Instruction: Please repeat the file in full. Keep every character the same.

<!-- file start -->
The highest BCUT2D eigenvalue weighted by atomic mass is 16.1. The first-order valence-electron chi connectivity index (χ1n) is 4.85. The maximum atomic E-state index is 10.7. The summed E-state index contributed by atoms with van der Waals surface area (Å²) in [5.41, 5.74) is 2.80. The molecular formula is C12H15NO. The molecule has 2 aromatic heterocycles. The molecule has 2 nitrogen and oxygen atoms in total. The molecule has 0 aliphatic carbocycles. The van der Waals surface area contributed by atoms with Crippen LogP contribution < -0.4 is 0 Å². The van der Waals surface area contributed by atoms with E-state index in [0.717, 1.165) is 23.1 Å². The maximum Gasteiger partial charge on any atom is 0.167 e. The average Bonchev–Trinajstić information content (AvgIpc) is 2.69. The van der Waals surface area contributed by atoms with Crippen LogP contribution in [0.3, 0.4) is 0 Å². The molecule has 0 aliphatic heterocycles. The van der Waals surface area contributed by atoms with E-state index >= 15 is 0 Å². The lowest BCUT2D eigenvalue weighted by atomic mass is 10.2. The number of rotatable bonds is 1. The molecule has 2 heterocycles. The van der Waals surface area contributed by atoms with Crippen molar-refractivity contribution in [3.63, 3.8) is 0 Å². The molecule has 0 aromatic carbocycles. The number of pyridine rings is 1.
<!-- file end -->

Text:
The highest BCUT2D eigenvalue weighted by atomic mass is 16.1. The first-order valence-electron chi connectivity index (χ1n) is 4.85. The maximum atomic E-state index is 10.7. The summed E-state index contributed by atoms with van der Waals surface area (Å²) in [5.41, 5.74) is 2.80. The molecular formula is C12H15NO. The molecule has 2 aromatic heterocycles. The molecule has 2 nitrogen and oxygen atoms in total. The molecule has 0 aliphatic carbocycles. The van der Waals surface area contributed by atoms with Crippen LogP contribution < -0.4 is 0 Å². The van der Waals surface area contributed by atoms with E-state index in [0.717, 1.165) is 23.1 Å². The maximum Gasteiger partial charge on any atom is 0.167 e. The average Bonchev–Trinajstić information content (AvgIpc) is 2.69. The van der Waals surface area contributed by atoms with Crippen LogP contribution in [0.3, 0.4) is 0 Å². The molecule has 0 aliphatic heterocycles. The van der Waals surface area contributed by atoms with E-state index >= 15 is 0 Å². The lowest BCUT2D eigenvalue weighted by atomic mass is 10.2. The number of rotatable bonds is 1. The molecule has 2 heterocycles. The van der Waals surface area contributed by atoms with Crippen molar-refractivity contribution in [3.63, 3.8) is 0 Å². The molecule has 0 aromatic carbocycles. The number of pyridine rings is 1.